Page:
Legislature awards Duncan for saving life
Golden Wok owner's life saved during fire
MILLERTON — It isn’t often that one can say they know a real-live hero. You know the type. The kind of person who would run into a burning building to save someone’s life. In this case, that is exactly what Millerton resident Frank Duncan tried to do without a moment’s hesitation on a chilly November morning this past fall.
That is why the Dutchess County Legislature presented him with an award on Tuesday, Jan. 18, for his bravery, and for saving the life of Millerton resident Amy Yang when her house burned down late last year.
Most of Millerton remembers that fateful autumn morning on Nov. 6, 2021, an early Saturday, not quite 8 a.m. Frank was driving south on Route 22 as part of his routine work schedule for Northwest Lawn & Landscaping Maintenance, the business he and his wife, Amiee, have owned since 1993 with an office in Millerton and a shop in Wassaic.
The Duncans are a well-known and well-loved 40-something couple with long ties to the Harlem Valley community.
One of the company’s caretaking responsibilities includes digging graves.
Early on that chilly morning, as luck would have it, Frank said, “I had to go out because I was digging a grave at the cemetery that morning… I was going south on Route 22.”
Although he had no firefighting experience, Frank said he sensed something was wrong when he saw the home belonging to Golden Wok restaurant owner Amy Yang.
“The smoke was just becoming visible over the roof,” described Frank. “It appeared to be discolored standard smoke from the chimney, something of that nature, and I drove up when I saw from the side of the house that it wasn’t normal.”
He said he feared a fire and immediately dialed 9-1-1.
“Obviously at 7:45 in the morning, I don’t know if people are inside, so I’m assuming people are inside sleeping and I did my best to wake people up,” said Frank. “The smoke and flames started very rapidly from there. I tried to get entrance into the house.”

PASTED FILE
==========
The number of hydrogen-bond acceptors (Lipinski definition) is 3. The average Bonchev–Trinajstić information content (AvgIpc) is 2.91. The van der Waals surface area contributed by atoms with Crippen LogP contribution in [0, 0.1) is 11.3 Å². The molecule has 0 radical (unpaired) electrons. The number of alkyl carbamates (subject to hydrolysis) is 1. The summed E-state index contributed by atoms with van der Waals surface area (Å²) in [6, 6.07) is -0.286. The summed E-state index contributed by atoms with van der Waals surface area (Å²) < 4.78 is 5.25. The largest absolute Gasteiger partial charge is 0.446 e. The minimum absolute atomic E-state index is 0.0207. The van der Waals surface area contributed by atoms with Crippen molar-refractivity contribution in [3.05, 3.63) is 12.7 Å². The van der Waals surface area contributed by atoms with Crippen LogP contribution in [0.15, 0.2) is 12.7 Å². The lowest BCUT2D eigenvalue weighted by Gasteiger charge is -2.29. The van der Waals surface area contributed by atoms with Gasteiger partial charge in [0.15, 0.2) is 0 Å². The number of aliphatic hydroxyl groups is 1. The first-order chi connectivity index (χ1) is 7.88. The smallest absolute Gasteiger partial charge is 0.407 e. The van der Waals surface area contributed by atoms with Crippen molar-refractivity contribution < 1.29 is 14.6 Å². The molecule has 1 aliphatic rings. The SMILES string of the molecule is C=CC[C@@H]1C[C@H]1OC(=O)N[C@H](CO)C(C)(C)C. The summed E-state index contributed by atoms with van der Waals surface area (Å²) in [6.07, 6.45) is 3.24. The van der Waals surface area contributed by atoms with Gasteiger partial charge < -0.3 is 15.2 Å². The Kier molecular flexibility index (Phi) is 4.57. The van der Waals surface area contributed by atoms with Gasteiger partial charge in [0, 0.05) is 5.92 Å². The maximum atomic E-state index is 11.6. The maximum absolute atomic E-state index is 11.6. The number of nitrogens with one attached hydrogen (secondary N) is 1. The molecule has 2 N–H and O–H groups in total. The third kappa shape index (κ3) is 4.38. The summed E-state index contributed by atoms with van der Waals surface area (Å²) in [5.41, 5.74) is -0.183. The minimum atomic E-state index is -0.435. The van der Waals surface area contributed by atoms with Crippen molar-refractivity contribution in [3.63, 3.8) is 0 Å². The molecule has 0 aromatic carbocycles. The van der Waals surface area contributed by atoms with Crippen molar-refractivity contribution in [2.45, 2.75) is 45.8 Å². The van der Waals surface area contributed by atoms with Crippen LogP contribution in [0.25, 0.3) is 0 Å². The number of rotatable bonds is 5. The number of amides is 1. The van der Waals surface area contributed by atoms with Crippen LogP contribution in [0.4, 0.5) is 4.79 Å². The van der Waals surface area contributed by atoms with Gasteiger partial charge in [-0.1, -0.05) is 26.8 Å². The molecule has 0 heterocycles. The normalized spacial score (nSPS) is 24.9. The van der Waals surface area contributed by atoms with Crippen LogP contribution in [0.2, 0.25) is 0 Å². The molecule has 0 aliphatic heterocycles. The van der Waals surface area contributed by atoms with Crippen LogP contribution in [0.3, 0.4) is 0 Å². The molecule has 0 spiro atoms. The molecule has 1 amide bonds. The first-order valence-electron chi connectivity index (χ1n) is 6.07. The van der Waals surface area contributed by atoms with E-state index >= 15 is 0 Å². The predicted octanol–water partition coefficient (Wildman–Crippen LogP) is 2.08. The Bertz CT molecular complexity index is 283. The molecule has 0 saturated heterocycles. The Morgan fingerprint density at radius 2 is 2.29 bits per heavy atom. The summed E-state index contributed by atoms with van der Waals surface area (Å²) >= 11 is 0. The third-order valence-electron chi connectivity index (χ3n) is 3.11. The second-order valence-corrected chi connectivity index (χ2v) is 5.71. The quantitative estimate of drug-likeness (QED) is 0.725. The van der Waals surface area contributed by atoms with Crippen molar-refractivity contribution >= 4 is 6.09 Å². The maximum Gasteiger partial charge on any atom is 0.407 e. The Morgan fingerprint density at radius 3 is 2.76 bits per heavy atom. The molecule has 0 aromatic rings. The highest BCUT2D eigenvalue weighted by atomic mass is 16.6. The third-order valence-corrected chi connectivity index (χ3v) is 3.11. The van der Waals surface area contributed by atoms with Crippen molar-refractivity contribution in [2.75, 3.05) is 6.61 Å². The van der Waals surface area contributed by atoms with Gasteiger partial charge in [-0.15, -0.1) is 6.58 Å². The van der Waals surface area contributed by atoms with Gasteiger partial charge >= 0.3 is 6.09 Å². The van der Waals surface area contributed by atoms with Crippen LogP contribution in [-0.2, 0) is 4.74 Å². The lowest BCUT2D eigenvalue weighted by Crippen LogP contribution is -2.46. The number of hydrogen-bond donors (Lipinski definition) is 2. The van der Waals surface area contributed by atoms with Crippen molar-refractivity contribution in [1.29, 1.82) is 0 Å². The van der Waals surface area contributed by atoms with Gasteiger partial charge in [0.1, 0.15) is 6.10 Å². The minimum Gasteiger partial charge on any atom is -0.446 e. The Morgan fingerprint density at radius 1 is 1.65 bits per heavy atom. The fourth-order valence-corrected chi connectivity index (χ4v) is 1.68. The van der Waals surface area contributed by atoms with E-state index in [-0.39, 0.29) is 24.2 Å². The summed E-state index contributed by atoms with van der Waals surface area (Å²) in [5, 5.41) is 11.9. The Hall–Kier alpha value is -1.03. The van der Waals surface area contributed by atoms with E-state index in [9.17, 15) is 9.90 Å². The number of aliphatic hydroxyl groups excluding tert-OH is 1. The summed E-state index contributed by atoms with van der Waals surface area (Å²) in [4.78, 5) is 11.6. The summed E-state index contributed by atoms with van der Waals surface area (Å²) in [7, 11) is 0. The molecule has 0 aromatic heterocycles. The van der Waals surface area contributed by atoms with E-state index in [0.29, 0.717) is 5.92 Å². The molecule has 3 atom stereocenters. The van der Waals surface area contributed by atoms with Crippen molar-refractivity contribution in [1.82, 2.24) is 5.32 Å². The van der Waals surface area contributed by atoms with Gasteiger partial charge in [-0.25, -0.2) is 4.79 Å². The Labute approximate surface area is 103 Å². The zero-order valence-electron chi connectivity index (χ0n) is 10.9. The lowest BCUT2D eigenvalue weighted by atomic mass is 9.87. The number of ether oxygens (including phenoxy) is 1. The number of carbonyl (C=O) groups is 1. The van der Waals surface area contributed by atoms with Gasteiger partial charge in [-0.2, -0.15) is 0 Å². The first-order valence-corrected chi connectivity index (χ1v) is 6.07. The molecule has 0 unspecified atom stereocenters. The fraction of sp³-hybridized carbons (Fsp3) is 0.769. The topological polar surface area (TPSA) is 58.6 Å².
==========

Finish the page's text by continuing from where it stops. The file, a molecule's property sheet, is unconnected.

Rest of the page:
He did so by grabbing some 2-by-4 pieces of lumber that were piled up on the deck, which later just became more kindling, fueling the flames.
Frank said he tried frantically to get inside, running back and forth, to no avail. The front door was locked and “all the windows were totally blacked out.”
Then, he said, he “heard a very rhythmic tap, it was very faint, but rhythmic. I went around the side of the house and heard it better, and realized somebody was stuck inside. I had no way of gaining access.”
Thinking quickly, Frank grabbed a larger 16-foot 2-by-8 piece of lumber and said he was able to “swing it sideways” onto the deck.
“I was able to break the window on the frame,” he said. “At that point, Amy became visible to see, barely through the smoke, and I was able to get her to come down; she slid down the piece of lumber.”
Just this week, Yang shared publicly for one of the very first times how grateful she is for Frank saving her life.
"He’s very nice, he’s very gentle, a gentleman," she said. "I think so much of him, he’s so caring. When I was in [an] emergency, he was there too. In my heart I thank him so much.”
Frank said he believes another man who works at the Millerton Post Office also came to aid in the rescue efforts.
Frank said he asked Mrs. Yang, whom he had just rescued, if there was anyone else in the two-story home. She said she thought her daughter, Jenny, was also home.
That was when a truck driver arrived with a ladder he found nearby; they tried to climb in a bedroom window. Frank said the house was just too far gone to get inside.